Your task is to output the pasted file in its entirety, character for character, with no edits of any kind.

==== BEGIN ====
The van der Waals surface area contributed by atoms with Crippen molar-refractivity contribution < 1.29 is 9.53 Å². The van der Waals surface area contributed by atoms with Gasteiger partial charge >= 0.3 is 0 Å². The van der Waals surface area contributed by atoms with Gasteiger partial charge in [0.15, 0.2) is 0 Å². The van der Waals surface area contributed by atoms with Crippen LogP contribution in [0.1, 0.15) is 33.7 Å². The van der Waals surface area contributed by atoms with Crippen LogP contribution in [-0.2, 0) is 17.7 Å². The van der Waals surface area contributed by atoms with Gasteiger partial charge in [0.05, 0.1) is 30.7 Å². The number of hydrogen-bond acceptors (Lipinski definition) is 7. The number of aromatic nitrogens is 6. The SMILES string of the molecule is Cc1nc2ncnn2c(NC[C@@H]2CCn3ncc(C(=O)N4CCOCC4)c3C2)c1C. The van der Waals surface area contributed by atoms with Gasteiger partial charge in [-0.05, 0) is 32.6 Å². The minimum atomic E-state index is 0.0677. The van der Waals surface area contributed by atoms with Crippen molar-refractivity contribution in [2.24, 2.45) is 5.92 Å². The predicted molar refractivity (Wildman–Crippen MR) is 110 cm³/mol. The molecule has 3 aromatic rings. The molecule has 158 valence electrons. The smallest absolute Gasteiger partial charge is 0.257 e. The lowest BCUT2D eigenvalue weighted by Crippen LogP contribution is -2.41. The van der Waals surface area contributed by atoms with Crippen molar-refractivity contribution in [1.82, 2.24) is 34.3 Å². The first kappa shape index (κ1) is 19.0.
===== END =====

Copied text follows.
The van der Waals surface area contributed by atoms with Crippen molar-refractivity contribution < 1.29 is 9.53 Å². The van der Waals surface area contributed by atoms with Gasteiger partial charge >= 0.3 is 0 Å². The van der Waals surface area contributed by atoms with Gasteiger partial charge in [0.15, 0.2) is 0 Å². The van der Waals surface area contributed by atoms with Crippen LogP contribution in [0.1, 0.15) is 33.7 Å². The van der Waals surface area contributed by atoms with Crippen LogP contribution in [-0.2, 0) is 17.7 Å². The van der Waals surface area contributed by atoms with Gasteiger partial charge in [0.05, 0.1) is 30.7 Å². The number of hydrogen-bond acceptors (Lipinski definition) is 7. The number of aromatic nitrogens is 6. The SMILES string of the molecule is Cc1nc2ncnn2c(NC[C@@H]2CCn3ncc(C(=O)N4CCOCC4)c3C2)c1C. The van der Waals surface area contributed by atoms with Gasteiger partial charge in [-0.05, 0) is 32.6 Å². The minimum atomic E-state index is 0.0677. The van der Waals surface area contributed by atoms with Crippen molar-refractivity contribution in [2.24, 2.45) is 5.92 Å². The predicted molar refractivity (Wildman–Crippen MR) is 110 cm³/mol. The molecule has 3 aromatic rings. The molecule has 158 valence electrons. The smallest absolute Gasteiger partial charge is 0.257 e. The lowest BCUT2D eigenvalue weighted by Crippen LogP contribution is -2.41. The van der Waals surface area contributed by atoms with Crippen molar-refractivity contribution in [1.82, 2.24) is 34.3 Å². The first kappa shape index (κ1) is 19.0.